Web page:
Front cover image for Collaborative musicking on the web

Collaborative musicking on the web

The Web has evolved far beyond its original function as the vehicle of information sharing through hypertext, but the spirit of collaboration remains central to the Web. With the arrival of HTML5 and new browsers capable of streaming audio and complex graphics, new and unprecedented opportunities have arisen. The advent of Web Audio API in 2010 took real-time audio processing within web browser to a new level, giving birth to a new breed of interactive, visually rich, and networked music software. This thesis investigates the potential of web music technology within the context of collaborative musicking. I adopt the verb `musicking', coined by the late Christopher Small, in the title, to underscore the nature of music as an active process rather than a static object. The dissertation commences with a concise review of the intersections and convergence of the Web and music technology. Following this historical review of web music technology, a theoretical framework is proposed. The subsequent chapters describe technical efforts to implement this theoretical basis and empirical experimentation through a series of `case studies'. We conclude with a critical evaluation of the work and a look toward the future. The work offers a novel model for classification of collaborative computer music production (Chapter 2), and an innovative software framework that facilitates the development of web-based music applications (Chapter 3) that are illustrated in case studies (Chapter 4). Unlike many written dissertations, this thesis documents a living and organic project that is best studied directly engaging with the environment described within. The reader is encouraged to pursue the thesis while directly interacting with this project on the Web. All code examples and operational prototypes discussed in the text are available at \url{https://ccrma.stanford.edu/~hongchan/WAAX} keeping in mind that the very nature of this project is one that enables and encourages collaborative creativity - indeed, `musicking' - on an unprecedented massive scale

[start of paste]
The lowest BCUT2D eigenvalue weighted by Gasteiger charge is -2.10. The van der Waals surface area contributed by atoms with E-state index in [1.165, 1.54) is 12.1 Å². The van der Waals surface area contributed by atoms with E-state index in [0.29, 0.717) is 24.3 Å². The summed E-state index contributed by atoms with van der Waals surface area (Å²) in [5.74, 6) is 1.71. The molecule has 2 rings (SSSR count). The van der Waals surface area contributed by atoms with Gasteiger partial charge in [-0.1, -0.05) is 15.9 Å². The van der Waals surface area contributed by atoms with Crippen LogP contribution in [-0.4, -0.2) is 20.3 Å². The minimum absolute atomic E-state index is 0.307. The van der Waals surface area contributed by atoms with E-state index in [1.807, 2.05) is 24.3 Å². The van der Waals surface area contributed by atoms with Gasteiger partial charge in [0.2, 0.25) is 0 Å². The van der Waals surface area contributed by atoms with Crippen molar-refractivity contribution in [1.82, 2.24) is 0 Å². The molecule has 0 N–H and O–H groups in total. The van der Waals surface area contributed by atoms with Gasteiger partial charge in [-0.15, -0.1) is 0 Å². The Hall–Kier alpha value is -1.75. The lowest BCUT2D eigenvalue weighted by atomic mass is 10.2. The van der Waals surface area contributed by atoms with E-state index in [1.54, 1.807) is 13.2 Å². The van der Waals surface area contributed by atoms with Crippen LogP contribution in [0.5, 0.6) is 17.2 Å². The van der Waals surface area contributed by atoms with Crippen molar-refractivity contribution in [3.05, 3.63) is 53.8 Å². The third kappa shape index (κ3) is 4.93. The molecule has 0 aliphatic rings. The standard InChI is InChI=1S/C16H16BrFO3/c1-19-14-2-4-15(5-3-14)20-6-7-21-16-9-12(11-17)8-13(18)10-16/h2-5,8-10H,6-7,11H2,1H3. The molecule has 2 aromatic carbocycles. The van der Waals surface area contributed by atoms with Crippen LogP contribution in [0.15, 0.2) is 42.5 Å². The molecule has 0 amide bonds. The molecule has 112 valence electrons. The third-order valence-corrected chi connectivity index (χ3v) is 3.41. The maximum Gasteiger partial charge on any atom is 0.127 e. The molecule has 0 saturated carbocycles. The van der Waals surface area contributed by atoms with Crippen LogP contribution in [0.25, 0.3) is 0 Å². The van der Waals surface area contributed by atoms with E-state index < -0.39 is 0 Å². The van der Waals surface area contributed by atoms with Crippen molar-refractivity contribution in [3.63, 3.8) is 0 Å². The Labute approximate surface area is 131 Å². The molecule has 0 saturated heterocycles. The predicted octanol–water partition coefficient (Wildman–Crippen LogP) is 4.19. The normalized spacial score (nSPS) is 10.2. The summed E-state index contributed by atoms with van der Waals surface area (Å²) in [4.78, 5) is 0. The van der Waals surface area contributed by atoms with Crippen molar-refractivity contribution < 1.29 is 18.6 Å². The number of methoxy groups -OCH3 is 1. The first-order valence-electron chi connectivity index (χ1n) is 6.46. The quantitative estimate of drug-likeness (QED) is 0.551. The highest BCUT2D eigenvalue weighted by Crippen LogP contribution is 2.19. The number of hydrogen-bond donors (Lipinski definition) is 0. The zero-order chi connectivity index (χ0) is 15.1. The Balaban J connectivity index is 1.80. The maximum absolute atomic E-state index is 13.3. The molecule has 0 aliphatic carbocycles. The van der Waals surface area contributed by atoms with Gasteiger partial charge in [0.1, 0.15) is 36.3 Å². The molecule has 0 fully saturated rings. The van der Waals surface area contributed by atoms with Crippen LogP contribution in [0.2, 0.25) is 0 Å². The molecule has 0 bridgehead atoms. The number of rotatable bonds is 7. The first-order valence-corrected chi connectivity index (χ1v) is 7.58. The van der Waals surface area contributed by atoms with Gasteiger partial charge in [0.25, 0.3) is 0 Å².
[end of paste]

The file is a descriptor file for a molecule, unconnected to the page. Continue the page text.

Thesis, Dissertation, English, 2016
Stanford University